# Machine learning for Java developers

Labeled data sets are required for training and testing purposes only. After this phase is over, the machine learning algorithm works on unlabeled data instances. For instance, you could feed the prediction algorithm a new, unlabeled house record and it would automatically predict the expected house price based on training data.

#### How machines learn to predict

The challenge of supervised machine learning is to find the proper prediction function for a specific question. Mathematically, the challenge is to find the input-output function that takes the input variables *x* and returns the prediction value *y*. This *hypothesis function* (h_{θ}) is the output of the training process. Often the hypothesis function is also called *target* or *prediction* function.

In most cases, *x* represents a multiple-data point. In our example, this could be a two-dimensional data point of an individual house defined by the *house-size* value and the *number-of-rooms* value. The array of these values is referred to as the *feature vector*. Given a concrete target function, the function can be used to make a prediction for each feature vector *x*. To predict the price of an individual house, you could call the target function by using the feature vector { 101.0, 3.0 } containing the house size and the number of rooms:

```
// target function h (which is the output of the learn process)
Function<Double[], Double> h = ...;
// set the feature vector with house size=101 and number-of-rooms=3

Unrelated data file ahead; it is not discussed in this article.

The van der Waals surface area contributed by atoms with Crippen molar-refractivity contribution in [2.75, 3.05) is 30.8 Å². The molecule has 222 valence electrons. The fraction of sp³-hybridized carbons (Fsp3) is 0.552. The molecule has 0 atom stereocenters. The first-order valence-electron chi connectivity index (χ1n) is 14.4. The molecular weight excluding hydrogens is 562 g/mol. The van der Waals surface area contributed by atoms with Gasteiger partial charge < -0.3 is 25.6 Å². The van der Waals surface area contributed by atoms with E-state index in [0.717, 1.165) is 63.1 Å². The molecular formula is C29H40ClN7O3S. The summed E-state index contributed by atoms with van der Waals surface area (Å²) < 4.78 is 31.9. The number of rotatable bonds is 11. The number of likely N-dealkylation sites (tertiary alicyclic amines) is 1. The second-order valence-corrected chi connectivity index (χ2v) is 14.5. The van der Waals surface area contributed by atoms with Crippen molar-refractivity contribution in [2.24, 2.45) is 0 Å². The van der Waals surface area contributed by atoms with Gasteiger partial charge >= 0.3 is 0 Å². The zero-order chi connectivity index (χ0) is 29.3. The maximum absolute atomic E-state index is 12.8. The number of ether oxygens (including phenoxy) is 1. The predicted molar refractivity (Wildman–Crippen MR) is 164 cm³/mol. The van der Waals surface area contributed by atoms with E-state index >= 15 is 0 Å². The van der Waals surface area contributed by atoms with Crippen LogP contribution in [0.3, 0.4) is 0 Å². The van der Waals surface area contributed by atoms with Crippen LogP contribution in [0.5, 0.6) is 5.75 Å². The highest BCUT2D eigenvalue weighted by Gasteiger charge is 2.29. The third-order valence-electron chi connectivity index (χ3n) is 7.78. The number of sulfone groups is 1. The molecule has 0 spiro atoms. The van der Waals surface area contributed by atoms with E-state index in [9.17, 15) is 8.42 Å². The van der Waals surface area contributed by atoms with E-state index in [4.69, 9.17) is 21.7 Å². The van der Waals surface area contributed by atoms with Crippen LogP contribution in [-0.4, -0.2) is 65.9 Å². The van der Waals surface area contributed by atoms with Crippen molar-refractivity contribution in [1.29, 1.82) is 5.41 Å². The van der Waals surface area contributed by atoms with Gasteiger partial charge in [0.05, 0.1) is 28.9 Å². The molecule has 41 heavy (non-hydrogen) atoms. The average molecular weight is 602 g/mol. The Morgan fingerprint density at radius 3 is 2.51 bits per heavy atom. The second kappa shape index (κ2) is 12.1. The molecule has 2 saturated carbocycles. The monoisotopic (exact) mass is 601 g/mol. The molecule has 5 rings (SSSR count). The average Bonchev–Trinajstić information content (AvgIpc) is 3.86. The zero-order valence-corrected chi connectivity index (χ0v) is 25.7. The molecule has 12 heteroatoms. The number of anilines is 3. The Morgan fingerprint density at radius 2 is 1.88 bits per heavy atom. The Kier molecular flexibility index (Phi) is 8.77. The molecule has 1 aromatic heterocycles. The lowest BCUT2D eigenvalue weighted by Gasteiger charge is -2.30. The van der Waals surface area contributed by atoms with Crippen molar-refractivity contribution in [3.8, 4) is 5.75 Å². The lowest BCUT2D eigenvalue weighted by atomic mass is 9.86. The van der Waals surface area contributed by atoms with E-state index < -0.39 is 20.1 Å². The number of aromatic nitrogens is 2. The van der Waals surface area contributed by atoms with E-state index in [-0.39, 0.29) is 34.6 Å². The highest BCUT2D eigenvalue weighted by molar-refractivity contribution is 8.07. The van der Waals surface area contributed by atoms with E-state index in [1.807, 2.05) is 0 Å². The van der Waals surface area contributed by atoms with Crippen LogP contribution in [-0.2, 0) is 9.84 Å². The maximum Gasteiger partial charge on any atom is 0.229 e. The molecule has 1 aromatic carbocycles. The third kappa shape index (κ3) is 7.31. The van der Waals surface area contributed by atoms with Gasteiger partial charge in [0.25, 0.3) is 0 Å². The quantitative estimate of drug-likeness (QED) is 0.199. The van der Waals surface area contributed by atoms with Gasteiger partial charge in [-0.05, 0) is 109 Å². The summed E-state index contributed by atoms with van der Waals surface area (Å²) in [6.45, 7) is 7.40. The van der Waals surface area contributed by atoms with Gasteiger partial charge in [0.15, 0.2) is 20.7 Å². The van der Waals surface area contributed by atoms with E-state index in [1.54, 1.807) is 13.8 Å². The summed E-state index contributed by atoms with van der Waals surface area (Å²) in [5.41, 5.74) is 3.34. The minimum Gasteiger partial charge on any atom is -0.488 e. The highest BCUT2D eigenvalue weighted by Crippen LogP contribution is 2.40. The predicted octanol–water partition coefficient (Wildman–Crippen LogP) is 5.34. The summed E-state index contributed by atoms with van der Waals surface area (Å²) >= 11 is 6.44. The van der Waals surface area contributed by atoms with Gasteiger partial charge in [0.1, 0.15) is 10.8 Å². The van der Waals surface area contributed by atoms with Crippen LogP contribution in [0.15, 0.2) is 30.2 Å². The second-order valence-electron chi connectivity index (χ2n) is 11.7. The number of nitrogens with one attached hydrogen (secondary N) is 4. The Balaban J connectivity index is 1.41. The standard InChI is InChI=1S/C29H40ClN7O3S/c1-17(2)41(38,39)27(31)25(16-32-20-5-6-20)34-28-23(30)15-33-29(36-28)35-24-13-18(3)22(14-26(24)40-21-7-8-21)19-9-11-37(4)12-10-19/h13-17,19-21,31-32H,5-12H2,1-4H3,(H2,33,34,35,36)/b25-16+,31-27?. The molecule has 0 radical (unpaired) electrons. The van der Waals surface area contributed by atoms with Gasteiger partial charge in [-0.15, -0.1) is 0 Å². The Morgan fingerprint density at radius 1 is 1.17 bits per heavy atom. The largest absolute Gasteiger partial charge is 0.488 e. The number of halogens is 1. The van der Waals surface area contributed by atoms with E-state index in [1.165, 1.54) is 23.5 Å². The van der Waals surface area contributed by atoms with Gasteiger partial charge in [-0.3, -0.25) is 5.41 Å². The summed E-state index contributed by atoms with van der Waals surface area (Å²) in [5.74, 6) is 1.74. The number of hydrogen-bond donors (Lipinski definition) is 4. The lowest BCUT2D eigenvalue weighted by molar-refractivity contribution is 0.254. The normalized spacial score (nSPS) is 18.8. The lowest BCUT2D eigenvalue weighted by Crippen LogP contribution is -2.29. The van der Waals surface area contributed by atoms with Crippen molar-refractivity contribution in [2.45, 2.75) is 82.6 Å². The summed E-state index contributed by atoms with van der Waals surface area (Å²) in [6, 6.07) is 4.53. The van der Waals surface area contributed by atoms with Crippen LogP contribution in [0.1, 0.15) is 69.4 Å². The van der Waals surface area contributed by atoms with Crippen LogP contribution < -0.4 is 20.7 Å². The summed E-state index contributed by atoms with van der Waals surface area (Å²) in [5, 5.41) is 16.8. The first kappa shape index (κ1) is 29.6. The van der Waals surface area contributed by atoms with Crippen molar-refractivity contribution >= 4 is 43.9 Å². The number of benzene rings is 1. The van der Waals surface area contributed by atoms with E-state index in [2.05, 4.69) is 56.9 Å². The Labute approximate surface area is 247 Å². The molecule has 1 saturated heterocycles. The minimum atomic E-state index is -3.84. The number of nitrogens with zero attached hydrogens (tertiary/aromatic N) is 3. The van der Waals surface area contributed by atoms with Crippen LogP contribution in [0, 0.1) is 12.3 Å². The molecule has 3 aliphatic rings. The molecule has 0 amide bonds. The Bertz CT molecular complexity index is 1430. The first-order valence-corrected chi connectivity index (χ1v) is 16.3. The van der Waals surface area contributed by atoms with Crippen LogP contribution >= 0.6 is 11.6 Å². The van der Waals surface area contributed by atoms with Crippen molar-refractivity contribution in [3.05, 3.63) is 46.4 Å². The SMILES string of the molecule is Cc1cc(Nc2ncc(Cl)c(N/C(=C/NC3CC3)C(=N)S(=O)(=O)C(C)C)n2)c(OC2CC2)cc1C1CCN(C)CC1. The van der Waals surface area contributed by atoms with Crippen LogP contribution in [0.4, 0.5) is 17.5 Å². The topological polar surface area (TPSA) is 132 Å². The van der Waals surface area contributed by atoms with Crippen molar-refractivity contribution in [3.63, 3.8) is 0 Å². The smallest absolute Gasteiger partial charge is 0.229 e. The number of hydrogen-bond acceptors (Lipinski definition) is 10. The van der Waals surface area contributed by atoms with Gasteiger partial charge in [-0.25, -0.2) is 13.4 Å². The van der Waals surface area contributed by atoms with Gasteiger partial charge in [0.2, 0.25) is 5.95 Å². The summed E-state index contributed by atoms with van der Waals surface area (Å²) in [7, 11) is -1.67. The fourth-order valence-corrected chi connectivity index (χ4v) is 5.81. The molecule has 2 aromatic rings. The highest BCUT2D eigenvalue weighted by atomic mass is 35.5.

Double[] x =
```**new** Double[] { 101.0, 3.0 };
// and predicted the house price (label)
**double** y = h.apply(x);

In Listing 1, the array variable *x *value represents the feature vector of the house. The *y* value returned by the target function is the predicted house price.

The challenge of machine learning is to define a target function that will work as accurately as possible for unknown, unseen data instances. In machine learning, the target function (h_{θ}) is sometimes called a *model*. This model is the result of the learning process.

Based on labeled training examples, the learning algorithm looks for structures or patterns in the training data. From these, it produces a model that generalize well from that data.

Typically, the learning process is *explorative*. In most cases, the process will be performed multiple times by using different variations of learning algorithms and configurations.

Eventually, all the models will be evaluated based on performance metrics, and the best one will be selected. That model will then be used to compute predictions for future unlabeled data instances.

#### Linear regression

To train a machine to think, the first step is to choose the learning algorithm you'll use. *Linear regression *is one of the simplest and most popular supervised learning algorithms. This algorithm assumes that the relationship between input features and the outputted label is linear. The generic linear regression function below returns the predicted value by summarizing each element of the *feature vector* multiplied by a *theta parameter (θ)*. The theta parameters are used within the training process to adapt or "tune" the regression function based on the training data.

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